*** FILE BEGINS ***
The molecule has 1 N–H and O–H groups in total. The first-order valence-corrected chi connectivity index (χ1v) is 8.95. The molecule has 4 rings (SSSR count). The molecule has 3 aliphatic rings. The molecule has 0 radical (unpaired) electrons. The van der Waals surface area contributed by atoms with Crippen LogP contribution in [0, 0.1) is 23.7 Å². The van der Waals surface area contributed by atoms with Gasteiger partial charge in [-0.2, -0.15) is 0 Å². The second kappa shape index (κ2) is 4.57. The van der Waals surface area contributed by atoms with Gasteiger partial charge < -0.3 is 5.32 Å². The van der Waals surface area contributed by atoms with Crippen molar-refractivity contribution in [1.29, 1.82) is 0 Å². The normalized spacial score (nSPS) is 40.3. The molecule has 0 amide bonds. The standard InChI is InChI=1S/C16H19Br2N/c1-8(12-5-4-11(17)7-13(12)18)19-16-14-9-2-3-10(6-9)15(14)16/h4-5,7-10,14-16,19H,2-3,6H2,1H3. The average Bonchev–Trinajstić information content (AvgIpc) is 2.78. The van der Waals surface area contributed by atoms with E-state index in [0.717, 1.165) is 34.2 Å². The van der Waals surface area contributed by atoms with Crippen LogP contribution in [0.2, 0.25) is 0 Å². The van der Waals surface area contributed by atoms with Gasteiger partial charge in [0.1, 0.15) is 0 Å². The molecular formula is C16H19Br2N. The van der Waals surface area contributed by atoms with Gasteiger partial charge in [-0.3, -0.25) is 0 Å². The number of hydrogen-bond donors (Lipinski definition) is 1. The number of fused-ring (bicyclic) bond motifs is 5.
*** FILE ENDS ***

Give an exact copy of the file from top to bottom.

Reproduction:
The molecule has 1 N–H and O–H groups in total. The first-order valence-corrected chi connectivity index (χ1v) is 8.95. The molecule has 4 rings (SSSR count). The molecule has 3 aliphatic rings. The molecule has 0 radical (unpaired) electrons. The van der Waals surface area contributed by atoms with Crippen LogP contribution in [0, 0.1) is 23.7 Å². The van der Waals surface area contributed by atoms with Gasteiger partial charge in [-0.2, -0.15) is 0 Å². The second kappa shape index (κ2) is 4.57. The van der Waals surface area contributed by atoms with Gasteiger partial charge < -0.3 is 5.32 Å². The van der Waals surface area contributed by atoms with Crippen molar-refractivity contribution in [1.29, 1.82) is 0 Å². The normalized spacial score (nSPS) is 40.3. The molecule has 0 amide bonds. The standard InChI is InChI=1S/C16H19Br2N/c1-8(12-5-4-11(17)7-13(12)18)19-16-14-9-2-3-10(6-9)15(14)16/h4-5,7-10,14-16,19H,2-3,6H2,1H3. The average Bonchev–Trinajstić information content (AvgIpc) is 2.78. The van der Waals surface area contributed by atoms with E-state index in [0.717, 1.165) is 34.2 Å². The van der Waals surface area contributed by atoms with Crippen LogP contribution in [0.2, 0.25) is 0 Å². The van der Waals surface area contributed by atoms with Gasteiger partial charge in [0.1, 0.15) is 0 Å². The molecular formula is C16H19Br2N. The van der Waals surface area contributed by atoms with Gasteiger partial charge in [-0.3, -0.25) is 0 Å². The number of hydrogen-bond donors (Lipinski definition) is 1. The number of fused-ring (bicyclic) bond motifs is 5.